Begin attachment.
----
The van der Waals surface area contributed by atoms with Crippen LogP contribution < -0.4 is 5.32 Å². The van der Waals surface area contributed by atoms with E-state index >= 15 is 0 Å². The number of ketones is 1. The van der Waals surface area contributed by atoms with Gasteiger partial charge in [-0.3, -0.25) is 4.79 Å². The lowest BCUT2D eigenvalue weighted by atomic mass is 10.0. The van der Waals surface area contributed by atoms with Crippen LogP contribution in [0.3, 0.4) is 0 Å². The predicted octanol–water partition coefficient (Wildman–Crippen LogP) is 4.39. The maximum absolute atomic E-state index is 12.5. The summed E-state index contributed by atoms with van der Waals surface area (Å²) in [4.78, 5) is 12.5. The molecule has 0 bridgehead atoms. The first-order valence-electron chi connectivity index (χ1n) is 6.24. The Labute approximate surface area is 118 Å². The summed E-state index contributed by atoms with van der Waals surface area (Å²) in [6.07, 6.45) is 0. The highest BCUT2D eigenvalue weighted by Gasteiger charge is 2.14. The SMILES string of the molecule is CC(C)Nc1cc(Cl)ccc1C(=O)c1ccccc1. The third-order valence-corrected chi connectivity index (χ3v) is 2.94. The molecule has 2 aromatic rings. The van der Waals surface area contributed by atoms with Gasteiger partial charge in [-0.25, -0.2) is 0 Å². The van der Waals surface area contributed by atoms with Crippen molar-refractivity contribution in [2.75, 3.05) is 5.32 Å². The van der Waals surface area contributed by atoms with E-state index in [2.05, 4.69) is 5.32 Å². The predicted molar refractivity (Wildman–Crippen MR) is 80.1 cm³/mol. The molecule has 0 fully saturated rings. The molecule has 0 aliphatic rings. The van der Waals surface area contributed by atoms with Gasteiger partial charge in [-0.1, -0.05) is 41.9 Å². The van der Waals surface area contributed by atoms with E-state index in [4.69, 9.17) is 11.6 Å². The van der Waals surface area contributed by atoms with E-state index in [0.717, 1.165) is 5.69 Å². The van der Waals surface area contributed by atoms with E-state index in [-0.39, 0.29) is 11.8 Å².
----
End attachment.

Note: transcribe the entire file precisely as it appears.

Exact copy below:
The van der Waals surface area contributed by atoms with Crippen LogP contribution < -0.4 is 5.32 Å². The van der Waals surface area contributed by atoms with E-state index >= 15 is 0 Å². The number of ketones is 1. The van der Waals surface area contributed by atoms with Gasteiger partial charge in [-0.3, -0.25) is 4.79 Å². The lowest BCUT2D eigenvalue weighted by atomic mass is 10.0. The van der Waals surface area contributed by atoms with Crippen LogP contribution in [0.3, 0.4) is 0 Å². The predicted octanol–water partition coefficient (Wildman–Crippen LogP) is 4.39. The maximum absolute atomic E-state index is 12.5. The summed E-state index contributed by atoms with van der Waals surface area (Å²) in [4.78, 5) is 12.5. The molecule has 0 bridgehead atoms. The first-order valence-electron chi connectivity index (χ1n) is 6.24. The Labute approximate surface area is 118 Å². The summed E-state index contributed by atoms with van der Waals surface area (Å²) in [6.07, 6.45) is 0. The highest BCUT2D eigenvalue weighted by Gasteiger charge is 2.14. The SMILES string of the molecule is CC(C)Nc1cc(Cl)ccc1C(=O)c1ccccc1. The third-order valence-corrected chi connectivity index (χ3v) is 2.94. The molecule has 2 aromatic rings. The van der Waals surface area contributed by atoms with Gasteiger partial charge in [-0.25, -0.2) is 0 Å². The van der Waals surface area contributed by atoms with Crippen molar-refractivity contribution in [2.75, 3.05) is 5.32 Å². The van der Waals surface area contributed by atoms with E-state index in [2.05, 4.69) is 5.32 Å². The predicted molar refractivity (Wildman–Crippen MR) is 80.1 cm³/mol. The molecule has 0 fully saturated rings. The molecule has 0 aliphatic rings. The van der Waals surface area contributed by atoms with Gasteiger partial charge in [-0.1, -0.05) is 41.9 Å². The van der Waals surface area contributed by atoms with E-state index in [4.69, 9.17) is 11.6 Å². The van der Waals surface area contributed by atoms with E-state index in [0.717, 1.165) is 5.69 Å². The van der Waals surface area contributed by atoms with E-state index in [-0.39, 0.29) is 11.8 Å².